Mumbai: The Overseas Private Investment Corporation (Opic), a US agency that helps American companies invest abroad and promotes the development of emerging markets, will lend $80 million (Rs382.4 crore) to Repco Home Finance Ltd (RHFL), an executive at the company said.
Opic will give the Chennai-based housing finance company a 23-year loan in two portions, $30 million and $50 million, subject to clearance from the Reserve Bank of India (RBI), RHFL managing director M. Balasubramanian said in a telephone interview on Wednesday. “We also have an informal commitment from the US agency for additional $50 million for our microfinance arm,” he added.
Opic’s first investment in India was a loan to Dabhol Power Co., promoted by Enron Corp. in 1996. The project, located in Maharashtra, was controversial from the start; the new state government that took over shortly after the deal was signed said the terms favoured Enron and wanted to renegotiate the contract. Then, Enron went bust.
The project was eventually taken over by state-owned power utilities and domestic lenders that settled with Opic.
The loan to Repco marks Opic’s first to any finance company in India.
The US agency has announced the transaction on its website. Queries mailed to it on on Thursday, before the US opened for business, had not been responded to till late in the evening India time (early Thursday US time).
On the website, Opic said the purpose of the loan is to create access to affordable homes to low- and middle-income families that have been traditionally underserved by major banks.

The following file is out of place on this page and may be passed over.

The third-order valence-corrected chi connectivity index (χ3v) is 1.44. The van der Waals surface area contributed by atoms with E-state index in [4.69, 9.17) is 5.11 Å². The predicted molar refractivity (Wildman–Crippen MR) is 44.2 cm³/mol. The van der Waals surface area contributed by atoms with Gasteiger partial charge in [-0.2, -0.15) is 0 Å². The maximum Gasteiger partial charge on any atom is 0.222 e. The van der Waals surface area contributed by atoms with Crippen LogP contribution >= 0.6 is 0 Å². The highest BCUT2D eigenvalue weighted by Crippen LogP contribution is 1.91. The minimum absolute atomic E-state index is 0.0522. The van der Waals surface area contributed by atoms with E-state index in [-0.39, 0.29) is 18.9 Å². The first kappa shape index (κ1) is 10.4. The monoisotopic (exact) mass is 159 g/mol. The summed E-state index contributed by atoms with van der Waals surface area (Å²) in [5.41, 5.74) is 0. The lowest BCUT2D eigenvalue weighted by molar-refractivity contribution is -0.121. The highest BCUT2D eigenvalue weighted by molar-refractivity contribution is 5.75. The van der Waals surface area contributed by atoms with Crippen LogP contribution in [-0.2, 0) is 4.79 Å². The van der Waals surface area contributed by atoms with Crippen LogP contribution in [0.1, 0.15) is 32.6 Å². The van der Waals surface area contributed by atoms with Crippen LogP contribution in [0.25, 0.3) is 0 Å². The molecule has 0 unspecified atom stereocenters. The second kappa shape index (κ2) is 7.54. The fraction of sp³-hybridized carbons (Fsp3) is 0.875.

RHFL was promoted in 2001 by Repco Bank which, in turn, was promoted in 1969 jointly by the Union government (41%), the governments of four southern states (10%) and individuals (49%).
The bank was promoted to offer homes and employment to people of Indian origin who returned to India from Sri Lanka and Myanmar. Under an agreement, India had agreed to take back 500,000 families from Sri Lanka and 320,000 families from Myanmar. Repco provided employment to these people, allotted land to them and built 700,000 homes, Balasubramanian said. “From 1984, we have been working like any other commercial bank,” he added.
The Carlyle Group, one of the world’s largest private equity firms, acquired a 14% stake in RHFL in December 2007 and increased this to 46% in April 2009 by converting preference shares into equity. Balasubramanian did not disclose the conversion price.
The loan from Opic will provide RHFL with low-cost funds. “It is a challenge for a small bank like us to raise cheaper long-term deposits through debentures and bonds,” said Balasubramanian.
He added that Carlyle had facilitated the loan and that the cost of these funds effectively works out to 6.25%. “The new loan (from Opic) will allow us to offer longer-tenure loans to customers.”
Manoj Singh, global managing partner of operations at Deloitte Touche Tohmatsu, a global audit and consulting firm, said the Opic loan is an indication of the growth potential of the country’s housing market. Singh is also a member of the US India Business Council, an agency that aims to increase trade and economic partnerships between the two countries.
Under the terms of the agreement with Opic, all mortgages arising from its loan will be assigned to Opic, said Balasubramanian.